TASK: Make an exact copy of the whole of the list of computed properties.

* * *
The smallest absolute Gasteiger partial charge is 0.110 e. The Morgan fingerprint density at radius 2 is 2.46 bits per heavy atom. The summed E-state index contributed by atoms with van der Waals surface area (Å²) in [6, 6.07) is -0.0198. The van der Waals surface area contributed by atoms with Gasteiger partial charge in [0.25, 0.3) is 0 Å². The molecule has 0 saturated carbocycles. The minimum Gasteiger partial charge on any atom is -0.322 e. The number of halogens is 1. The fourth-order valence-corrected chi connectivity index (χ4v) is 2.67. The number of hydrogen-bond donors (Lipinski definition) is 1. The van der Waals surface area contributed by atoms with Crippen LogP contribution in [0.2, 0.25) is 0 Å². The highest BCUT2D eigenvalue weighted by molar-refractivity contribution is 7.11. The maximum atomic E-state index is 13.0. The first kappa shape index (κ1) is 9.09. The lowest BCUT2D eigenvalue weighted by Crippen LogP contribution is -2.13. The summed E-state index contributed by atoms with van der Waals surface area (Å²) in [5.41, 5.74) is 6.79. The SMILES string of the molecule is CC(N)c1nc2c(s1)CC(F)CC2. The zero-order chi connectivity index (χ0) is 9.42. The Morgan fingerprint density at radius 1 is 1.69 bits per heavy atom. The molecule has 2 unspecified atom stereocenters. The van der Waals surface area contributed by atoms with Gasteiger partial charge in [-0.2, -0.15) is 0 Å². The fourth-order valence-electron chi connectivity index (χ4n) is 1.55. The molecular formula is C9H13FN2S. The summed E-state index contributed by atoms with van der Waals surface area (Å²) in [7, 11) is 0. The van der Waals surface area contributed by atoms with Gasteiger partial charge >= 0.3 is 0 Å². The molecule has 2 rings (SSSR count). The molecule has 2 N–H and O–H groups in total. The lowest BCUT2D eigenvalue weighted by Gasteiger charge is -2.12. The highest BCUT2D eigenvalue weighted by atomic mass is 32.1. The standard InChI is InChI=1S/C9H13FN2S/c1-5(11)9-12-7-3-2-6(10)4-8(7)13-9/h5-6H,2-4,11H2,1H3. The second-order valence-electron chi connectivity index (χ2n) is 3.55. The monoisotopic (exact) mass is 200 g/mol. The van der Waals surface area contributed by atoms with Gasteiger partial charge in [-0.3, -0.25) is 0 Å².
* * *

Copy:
The smallest absolute Gasteiger partial charge is 0.110 e. The Morgan fingerprint density at radius 2 is 2.46 bits per heavy atom. The summed E-state index contributed by atoms with van der Waals surface area (Å²) in [6, 6.07) is -0.0198. The van der Waals surface area contributed by atoms with Gasteiger partial charge in [0.25, 0.3) is 0 Å². The molecule has 0 saturated carbocycles. The minimum Gasteiger partial charge on any atom is -0.322 e. The number of halogens is 1. The fourth-order valence-corrected chi connectivity index (χ4v) is 2.67. The number of hydrogen-bond donors (Lipinski definition) is 1. The van der Waals surface area contributed by atoms with Crippen LogP contribution in [0.2, 0.25) is 0 Å². The highest BCUT2D eigenvalue weighted by molar-refractivity contribution is 7.11. The maximum atomic E-state index is 13.0. The first kappa shape index (κ1) is 9.09. The lowest BCUT2D eigenvalue weighted by Crippen LogP contribution is -2.13. The summed E-state index contributed by atoms with van der Waals surface area (Å²) in [5.41, 5.74) is 6.79. The SMILES string of the molecule is CC(N)c1nc2c(s1)CC(F)CC2. The zero-order chi connectivity index (χ0) is 9.42. The Morgan fingerprint density at radius 1 is 1.69 bits per heavy atom. The molecule has 2 unspecified atom stereocenters. The van der Waals surface area contributed by atoms with Gasteiger partial charge in [-0.2, -0.15) is 0 Å². The fourth-order valence-electron chi connectivity index (χ4n) is 1.55. The molecular formula is C9H13FN2S. The summed E-state index contributed by atoms with van der Waals surface area (Å²) in [7, 11) is 0. The van der Waals surface area contributed by atoms with Gasteiger partial charge >= 0.3 is 0 Å². The molecule has 2 rings (SSSR count). The molecule has 2 N–H and O–H groups in total. The lowest BCUT2D eigenvalue weighted by Gasteiger charge is -2.12. The highest BCUT2D eigenvalue weighted by atomic mass is 32.1. The standard InChI is InChI=1S/C9H13FN2S/c1-5(11)9-12-7-3-2-6(10)4-8(7)13-9/h5-6H,2-4,11H2,1H3. The second-order valence-electron chi connectivity index (χ2n) is 3.55. The monoisotopic (exact) mass is 200 g/mol. The van der Waals surface area contributed by atoms with Gasteiger partial charge in [-0.3, -0.25) is 0 Å².